While France is known for is 18th century automata, there were also automata called "Karakuri" in Japan around the same time, which are also very beautiful. The seed of Magic Under Glass was actually planted by an exhibit I saw of these automata at the Morikami Museum in south Florida. These were small, graceful automaton that evoked (and influenced) Japanese theater traditions like Noh and Kabuki...although, alas, they didn't show any moving at the exhibit.

One famous automaton that inspired Magic Under Glass was "The Turk", which was actually a magnificent hoax. The Turk was a chess-playing automaton that wore a turban and robes, sitting at a cabinet with his chessboard. He played a strong game of Chess against any human opponent, which naturally perplexed (and no doubt, often creeped out) the Austrian court where it was first displayed, and many more people afterward. It was a long time before the full extent of the mystery was revealed. (There was a man inside the automaton, playing the chess game, but if you're curious about the details, I recommend reading the very enjoyable The Turk: The Life and Times of the Famous Eighteenth-Century Chess-Playing Machine by Tom Standage.)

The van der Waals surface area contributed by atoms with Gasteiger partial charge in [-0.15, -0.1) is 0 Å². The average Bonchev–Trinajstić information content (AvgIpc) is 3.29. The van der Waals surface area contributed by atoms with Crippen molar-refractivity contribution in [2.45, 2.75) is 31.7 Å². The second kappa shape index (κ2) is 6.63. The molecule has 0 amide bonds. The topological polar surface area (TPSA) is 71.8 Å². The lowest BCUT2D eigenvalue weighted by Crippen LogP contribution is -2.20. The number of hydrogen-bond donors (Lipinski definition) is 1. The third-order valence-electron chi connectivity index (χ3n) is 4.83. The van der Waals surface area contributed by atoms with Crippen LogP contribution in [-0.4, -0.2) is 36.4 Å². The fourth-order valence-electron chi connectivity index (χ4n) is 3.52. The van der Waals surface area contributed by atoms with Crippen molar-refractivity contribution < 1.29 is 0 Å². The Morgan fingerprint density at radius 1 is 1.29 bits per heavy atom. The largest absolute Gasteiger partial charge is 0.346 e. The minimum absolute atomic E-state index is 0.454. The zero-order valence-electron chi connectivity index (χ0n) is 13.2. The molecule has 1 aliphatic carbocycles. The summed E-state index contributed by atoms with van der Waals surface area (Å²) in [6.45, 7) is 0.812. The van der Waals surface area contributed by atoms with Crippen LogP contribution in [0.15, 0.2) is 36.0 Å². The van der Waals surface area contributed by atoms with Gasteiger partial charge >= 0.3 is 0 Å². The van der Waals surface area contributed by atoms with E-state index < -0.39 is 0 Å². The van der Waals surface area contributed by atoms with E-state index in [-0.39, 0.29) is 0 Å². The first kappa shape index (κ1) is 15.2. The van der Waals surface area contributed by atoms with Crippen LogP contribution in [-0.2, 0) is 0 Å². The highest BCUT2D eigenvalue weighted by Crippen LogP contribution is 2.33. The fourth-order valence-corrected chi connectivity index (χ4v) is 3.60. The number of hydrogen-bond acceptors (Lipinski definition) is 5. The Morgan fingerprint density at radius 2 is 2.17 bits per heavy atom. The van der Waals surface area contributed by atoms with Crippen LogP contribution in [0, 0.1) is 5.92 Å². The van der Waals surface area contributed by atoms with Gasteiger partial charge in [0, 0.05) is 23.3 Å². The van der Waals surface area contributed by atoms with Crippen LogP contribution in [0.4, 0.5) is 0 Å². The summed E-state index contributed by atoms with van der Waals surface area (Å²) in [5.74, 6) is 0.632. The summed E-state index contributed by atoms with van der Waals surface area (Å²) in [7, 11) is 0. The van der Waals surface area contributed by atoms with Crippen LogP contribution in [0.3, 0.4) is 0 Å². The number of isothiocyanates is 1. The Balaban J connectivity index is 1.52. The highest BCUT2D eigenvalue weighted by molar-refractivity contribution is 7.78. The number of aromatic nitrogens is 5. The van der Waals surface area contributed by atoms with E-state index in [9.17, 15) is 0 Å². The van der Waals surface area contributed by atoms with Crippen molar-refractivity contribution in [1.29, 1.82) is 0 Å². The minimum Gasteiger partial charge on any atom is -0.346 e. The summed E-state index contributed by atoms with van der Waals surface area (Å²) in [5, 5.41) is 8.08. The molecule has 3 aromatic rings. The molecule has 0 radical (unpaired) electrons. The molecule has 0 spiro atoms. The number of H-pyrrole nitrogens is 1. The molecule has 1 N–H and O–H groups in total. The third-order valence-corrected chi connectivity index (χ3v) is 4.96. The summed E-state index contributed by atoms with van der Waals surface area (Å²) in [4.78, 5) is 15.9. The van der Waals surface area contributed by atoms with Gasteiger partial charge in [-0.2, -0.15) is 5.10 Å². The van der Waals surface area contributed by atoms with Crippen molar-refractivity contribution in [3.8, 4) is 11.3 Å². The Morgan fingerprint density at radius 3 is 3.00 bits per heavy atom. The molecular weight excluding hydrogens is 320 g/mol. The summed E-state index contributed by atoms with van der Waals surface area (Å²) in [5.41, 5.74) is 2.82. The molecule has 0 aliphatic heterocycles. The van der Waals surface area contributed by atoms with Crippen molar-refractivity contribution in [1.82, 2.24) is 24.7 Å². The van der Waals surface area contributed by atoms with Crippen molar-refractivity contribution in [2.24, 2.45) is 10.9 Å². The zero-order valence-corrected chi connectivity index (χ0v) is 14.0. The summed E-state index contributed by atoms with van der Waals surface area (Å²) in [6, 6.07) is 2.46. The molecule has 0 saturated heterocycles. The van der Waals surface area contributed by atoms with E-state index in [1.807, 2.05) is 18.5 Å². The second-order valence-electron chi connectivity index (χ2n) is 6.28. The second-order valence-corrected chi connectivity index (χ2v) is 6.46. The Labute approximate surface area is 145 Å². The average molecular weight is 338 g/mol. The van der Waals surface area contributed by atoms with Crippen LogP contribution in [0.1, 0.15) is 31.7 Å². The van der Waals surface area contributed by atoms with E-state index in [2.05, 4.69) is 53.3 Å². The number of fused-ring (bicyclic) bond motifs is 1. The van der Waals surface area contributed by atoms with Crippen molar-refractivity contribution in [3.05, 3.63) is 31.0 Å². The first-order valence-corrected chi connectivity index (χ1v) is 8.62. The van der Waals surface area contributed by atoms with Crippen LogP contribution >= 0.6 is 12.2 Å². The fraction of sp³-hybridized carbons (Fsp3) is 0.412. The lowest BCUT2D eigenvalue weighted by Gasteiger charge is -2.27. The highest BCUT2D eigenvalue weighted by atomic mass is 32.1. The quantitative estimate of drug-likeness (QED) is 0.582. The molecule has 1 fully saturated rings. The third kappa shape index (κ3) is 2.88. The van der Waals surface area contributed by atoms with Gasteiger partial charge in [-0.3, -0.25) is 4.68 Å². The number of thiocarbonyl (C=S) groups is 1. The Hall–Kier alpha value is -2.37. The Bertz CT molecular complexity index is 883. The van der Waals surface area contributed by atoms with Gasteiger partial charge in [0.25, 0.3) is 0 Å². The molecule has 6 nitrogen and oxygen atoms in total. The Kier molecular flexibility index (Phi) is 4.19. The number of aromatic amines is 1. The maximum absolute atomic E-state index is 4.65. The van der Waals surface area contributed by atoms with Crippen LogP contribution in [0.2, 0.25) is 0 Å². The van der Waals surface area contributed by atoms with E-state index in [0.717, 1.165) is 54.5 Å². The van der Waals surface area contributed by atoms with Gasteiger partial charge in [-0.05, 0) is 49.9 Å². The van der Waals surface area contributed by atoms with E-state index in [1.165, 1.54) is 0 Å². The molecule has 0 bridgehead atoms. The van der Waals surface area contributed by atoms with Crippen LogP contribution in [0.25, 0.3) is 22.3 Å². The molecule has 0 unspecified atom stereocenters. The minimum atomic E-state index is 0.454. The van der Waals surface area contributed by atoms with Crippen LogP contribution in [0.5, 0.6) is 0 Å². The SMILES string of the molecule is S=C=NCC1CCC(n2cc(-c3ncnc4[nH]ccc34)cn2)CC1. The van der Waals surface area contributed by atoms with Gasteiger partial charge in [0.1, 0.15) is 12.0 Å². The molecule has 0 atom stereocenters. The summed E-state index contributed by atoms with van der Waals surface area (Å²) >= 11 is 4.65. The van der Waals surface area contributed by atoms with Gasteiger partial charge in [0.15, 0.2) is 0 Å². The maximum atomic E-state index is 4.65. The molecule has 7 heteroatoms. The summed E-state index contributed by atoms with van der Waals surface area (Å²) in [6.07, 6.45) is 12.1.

Magic Under Glass came from the question: what if the chess-playing automaton had not been a hoax? What if he could really think, and how would that be possible? The answer, of course, must be magic.

Sources/More Information: (Japanese automata)
The now defunct automates-anciens site. (Weep! This was such a great site!)
The Turk: The Life and Times of the Famous Eighteenth-Century Chess-Playing Machine by Tom Standage. Walker, 2002.

Tuesday, April 27, 2010

Win a Sketch of Your Own Character!

Every blog needs a wee inaugural contest, doesn't it?

Well, this one is simple. I'm going to give away 3 sketches of a character from your own story (you don't have to be published) or, if you prefer or don't write, a character from Magic Under Glass or even any other book!